repugnans

LatinEdit

EtymologyEdit

Present participle of repugnō.

ParticipleEdit

repugnāns (genitive repugnantis); third-declension one-termination participle

  1. opposing
  2. resisting, defending

DeclensionEdit

Third-declension participle.

Number Singular Plural
Case / Gender Masc./Fem. Neuter Masc./Fem. Neuter
Nominative repugnāns repugnantēs repugnantia
Genitive repugnantis repugnantium
Dative repugnantī repugnantibus
Accusative repugnantem repugnāns repugnantēs
repugnantīs
repugnantia
Ablative repugnante
repugnantī1
repugnantibus
Vocative repugnāns repugnantēs repugnantia

1When used purely as an adjective.

DescendantsEdit

  • Catalan: repugnant
  • English: repugnant
  • French: répugnant
  • Italian: ripugnante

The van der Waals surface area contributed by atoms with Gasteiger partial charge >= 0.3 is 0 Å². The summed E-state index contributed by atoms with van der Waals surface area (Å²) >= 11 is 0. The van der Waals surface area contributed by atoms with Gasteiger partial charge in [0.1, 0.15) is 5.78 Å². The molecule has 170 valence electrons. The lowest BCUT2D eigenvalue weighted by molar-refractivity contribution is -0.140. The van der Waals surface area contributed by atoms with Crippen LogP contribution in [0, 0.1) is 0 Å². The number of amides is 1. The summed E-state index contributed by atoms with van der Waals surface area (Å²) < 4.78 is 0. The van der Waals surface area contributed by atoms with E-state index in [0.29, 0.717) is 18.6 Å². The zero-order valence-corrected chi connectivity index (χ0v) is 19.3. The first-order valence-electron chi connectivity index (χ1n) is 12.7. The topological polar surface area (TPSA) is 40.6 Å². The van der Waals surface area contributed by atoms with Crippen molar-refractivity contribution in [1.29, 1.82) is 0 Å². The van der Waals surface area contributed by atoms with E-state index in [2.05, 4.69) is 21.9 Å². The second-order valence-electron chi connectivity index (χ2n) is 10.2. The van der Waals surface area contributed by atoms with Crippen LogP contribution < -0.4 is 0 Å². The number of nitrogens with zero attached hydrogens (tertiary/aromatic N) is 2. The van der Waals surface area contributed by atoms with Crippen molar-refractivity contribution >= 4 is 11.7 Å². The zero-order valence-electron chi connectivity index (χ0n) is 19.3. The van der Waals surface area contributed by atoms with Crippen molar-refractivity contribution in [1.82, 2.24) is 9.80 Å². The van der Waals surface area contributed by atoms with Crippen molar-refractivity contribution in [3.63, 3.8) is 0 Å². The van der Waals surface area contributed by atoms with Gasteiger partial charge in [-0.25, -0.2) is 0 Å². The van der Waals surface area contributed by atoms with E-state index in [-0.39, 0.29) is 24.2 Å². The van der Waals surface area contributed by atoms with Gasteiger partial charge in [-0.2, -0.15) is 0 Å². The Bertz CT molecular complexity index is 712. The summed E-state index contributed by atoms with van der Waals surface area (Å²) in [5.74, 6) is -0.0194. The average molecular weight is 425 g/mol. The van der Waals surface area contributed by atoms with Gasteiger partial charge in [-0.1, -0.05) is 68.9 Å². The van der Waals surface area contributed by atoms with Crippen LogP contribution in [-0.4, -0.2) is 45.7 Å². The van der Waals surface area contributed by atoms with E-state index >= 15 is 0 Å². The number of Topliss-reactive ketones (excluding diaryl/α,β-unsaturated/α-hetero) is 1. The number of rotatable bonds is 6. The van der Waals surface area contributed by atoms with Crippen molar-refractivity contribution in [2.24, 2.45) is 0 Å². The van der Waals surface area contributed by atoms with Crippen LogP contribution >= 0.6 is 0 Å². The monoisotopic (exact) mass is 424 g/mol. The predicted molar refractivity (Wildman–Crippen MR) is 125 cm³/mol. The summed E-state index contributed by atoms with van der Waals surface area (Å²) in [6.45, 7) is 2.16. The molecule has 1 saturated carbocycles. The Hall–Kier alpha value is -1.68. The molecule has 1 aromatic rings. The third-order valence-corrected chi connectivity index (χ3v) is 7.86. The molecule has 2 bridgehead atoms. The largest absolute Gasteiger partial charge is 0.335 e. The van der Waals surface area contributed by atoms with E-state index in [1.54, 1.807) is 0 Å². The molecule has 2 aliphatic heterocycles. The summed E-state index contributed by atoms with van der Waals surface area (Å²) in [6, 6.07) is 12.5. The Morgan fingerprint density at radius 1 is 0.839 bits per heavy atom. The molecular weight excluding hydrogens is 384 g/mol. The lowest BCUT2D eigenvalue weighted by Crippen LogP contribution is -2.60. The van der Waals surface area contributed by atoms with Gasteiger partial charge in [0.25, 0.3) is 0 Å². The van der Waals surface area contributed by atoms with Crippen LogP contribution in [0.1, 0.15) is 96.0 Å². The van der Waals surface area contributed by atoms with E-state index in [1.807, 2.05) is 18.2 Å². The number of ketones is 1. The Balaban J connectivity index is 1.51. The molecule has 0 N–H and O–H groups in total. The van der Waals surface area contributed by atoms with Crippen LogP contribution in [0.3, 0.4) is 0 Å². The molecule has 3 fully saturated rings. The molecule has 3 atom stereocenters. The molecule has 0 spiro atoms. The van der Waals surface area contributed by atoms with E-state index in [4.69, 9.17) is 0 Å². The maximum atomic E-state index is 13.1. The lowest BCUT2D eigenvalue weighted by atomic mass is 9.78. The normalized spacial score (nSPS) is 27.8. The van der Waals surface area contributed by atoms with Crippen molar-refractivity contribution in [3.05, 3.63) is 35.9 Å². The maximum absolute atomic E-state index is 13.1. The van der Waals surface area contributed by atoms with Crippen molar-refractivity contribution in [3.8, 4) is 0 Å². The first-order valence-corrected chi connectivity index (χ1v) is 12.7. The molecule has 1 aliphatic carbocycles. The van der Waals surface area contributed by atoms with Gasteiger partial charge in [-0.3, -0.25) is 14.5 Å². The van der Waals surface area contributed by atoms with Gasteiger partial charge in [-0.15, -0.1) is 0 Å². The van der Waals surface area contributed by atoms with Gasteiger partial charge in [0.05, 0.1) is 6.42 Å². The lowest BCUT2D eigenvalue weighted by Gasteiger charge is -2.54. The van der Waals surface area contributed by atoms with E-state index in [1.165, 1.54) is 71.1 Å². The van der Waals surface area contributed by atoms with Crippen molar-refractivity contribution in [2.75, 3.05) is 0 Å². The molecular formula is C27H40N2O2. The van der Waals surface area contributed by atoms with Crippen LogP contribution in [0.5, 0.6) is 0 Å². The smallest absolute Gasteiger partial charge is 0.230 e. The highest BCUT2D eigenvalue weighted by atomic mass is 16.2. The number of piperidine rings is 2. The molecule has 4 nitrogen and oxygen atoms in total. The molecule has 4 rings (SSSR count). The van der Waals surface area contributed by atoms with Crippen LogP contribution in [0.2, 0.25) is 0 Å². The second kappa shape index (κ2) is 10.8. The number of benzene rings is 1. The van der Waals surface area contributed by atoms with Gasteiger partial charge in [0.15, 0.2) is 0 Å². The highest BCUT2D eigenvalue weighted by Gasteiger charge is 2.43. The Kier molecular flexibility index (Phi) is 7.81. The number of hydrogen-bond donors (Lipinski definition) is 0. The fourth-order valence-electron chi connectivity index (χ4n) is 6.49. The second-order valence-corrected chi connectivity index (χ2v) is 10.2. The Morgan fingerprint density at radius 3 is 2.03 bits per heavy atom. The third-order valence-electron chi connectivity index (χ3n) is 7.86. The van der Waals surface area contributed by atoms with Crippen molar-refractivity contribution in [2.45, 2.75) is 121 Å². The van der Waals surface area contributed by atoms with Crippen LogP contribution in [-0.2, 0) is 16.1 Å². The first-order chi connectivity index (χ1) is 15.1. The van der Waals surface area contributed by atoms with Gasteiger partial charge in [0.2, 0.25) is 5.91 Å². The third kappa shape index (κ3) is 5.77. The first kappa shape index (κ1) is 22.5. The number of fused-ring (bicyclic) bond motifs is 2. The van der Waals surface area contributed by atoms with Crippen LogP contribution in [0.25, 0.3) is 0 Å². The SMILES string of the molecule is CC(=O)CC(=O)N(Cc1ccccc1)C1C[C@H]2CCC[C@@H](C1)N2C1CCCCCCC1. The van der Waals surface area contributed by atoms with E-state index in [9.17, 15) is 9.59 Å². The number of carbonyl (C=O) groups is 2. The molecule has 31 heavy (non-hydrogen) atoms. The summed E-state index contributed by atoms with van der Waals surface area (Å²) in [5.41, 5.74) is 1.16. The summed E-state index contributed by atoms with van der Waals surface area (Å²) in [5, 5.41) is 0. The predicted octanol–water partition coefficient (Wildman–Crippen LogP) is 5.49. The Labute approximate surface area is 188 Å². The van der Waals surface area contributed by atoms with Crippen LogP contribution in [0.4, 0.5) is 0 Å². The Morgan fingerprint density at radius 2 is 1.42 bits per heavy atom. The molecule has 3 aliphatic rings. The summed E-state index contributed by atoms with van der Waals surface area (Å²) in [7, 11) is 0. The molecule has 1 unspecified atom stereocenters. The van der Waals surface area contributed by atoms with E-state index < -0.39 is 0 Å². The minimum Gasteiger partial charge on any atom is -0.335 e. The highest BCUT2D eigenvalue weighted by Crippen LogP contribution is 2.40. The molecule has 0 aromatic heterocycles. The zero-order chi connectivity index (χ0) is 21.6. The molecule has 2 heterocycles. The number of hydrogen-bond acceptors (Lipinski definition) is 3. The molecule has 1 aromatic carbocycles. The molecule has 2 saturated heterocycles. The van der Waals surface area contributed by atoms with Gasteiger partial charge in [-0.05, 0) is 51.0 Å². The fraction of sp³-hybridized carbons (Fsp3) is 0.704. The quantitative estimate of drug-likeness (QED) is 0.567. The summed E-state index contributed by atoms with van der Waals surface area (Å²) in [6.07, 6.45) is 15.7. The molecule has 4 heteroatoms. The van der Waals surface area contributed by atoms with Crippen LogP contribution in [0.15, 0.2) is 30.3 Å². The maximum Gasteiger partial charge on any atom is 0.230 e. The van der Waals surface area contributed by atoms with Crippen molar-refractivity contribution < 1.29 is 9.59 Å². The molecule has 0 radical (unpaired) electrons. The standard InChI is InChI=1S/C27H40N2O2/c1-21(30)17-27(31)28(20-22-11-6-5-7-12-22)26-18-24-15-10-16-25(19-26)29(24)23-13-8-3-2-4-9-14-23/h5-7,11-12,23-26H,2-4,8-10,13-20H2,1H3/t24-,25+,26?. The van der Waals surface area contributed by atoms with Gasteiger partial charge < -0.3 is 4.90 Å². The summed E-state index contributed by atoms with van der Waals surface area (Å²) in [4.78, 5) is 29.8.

ReferencesEdit

  • repugnans in Charlton T. Lewis and Charles Short (1879) A Latin Dictionary, Oxford: Clarendon Press
  • repugnans in Charlton T. Lewis (1891) An Elementary Latin Dictionary, New York: Harper & Brothers
  • repugnans in Gaffiot, Félix (1934) Dictionnaire illustré Latin-Français, Hachette
  • Carl Meissner; Henry William Auden (1894) Latin Phrase-Book[1], London: Macmillan and Co.
    • to do a thing which is not one's vocation, which goes against the grain: adversante et repugnante natura or invitā Minervā (ut aiunt) aliquid facere (Off. 1. 31. 110)